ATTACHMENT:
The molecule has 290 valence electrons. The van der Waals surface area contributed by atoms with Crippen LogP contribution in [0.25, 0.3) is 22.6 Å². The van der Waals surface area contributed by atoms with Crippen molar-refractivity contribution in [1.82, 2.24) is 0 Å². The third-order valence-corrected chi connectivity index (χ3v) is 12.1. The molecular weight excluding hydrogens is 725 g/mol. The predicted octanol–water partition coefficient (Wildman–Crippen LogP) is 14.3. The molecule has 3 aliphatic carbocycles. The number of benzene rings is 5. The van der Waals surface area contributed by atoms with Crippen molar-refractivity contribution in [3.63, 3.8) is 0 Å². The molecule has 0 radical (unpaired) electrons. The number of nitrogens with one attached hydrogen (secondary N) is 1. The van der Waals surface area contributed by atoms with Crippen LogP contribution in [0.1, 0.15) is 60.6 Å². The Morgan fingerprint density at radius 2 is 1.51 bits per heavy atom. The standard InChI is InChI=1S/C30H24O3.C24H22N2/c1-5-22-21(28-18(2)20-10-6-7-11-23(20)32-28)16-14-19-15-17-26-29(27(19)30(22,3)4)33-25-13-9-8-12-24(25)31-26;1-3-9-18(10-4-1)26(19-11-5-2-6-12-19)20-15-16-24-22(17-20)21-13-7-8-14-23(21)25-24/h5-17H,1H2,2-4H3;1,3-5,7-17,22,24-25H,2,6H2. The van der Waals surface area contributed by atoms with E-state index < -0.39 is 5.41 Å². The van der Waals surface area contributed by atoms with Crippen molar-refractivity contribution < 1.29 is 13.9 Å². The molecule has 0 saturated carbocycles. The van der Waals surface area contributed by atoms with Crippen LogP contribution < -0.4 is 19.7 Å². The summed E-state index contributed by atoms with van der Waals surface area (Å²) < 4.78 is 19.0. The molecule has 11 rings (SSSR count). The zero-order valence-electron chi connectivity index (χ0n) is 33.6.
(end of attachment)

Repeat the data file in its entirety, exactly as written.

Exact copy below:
The molecule has 290 valence electrons. The van der Waals surface area contributed by atoms with Crippen LogP contribution in [0.25, 0.3) is 22.6 Å². The van der Waals surface area contributed by atoms with Crippen molar-refractivity contribution in [1.82, 2.24) is 0 Å². The third-order valence-corrected chi connectivity index (χ3v) is 12.1. The molecular weight excluding hydrogens is 725 g/mol. The predicted octanol–water partition coefficient (Wildman–Crippen LogP) is 14.3. The molecule has 3 aliphatic carbocycles. The number of benzene rings is 5. The van der Waals surface area contributed by atoms with Crippen molar-refractivity contribution in [3.63, 3.8) is 0 Å². The molecule has 0 radical (unpaired) electrons. The number of nitrogens with one attached hydrogen (secondary N) is 1. The van der Waals surface area contributed by atoms with Crippen LogP contribution in [0.1, 0.15) is 60.6 Å². The Morgan fingerprint density at radius 2 is 1.51 bits per heavy atom. The standard InChI is InChI=1S/C30H24O3.C24H22N2/c1-5-22-21(28-18(2)20-10-6-7-11-23(20)32-28)16-14-19-15-17-26-29(27(19)30(22,3)4)33-25-13-9-8-12-24(25)31-26;1-3-9-18(10-4-1)26(19-11-5-2-6-12-19)20-15-16-24-22(17-20)21-13-7-8-14-23(21)25-24/h5-17H,1H2,2-4H3;1,3-5,7-17,22,24-25H,2,6H2. The van der Waals surface area contributed by atoms with E-state index < -0.39 is 5.41 Å². The van der Waals surface area contributed by atoms with Crippen molar-refractivity contribution < 1.29 is 13.9 Å². The molecule has 0 saturated carbocycles. The van der Waals surface area contributed by atoms with Crippen LogP contribution < -0.4 is 19.7 Å². The summed E-state index contributed by atoms with van der Waals surface area (Å²) < 4.78 is 19.0. The molecule has 11 rings (SSSR count). The zero-order valence-electron chi connectivity index (χ0n) is 33.6.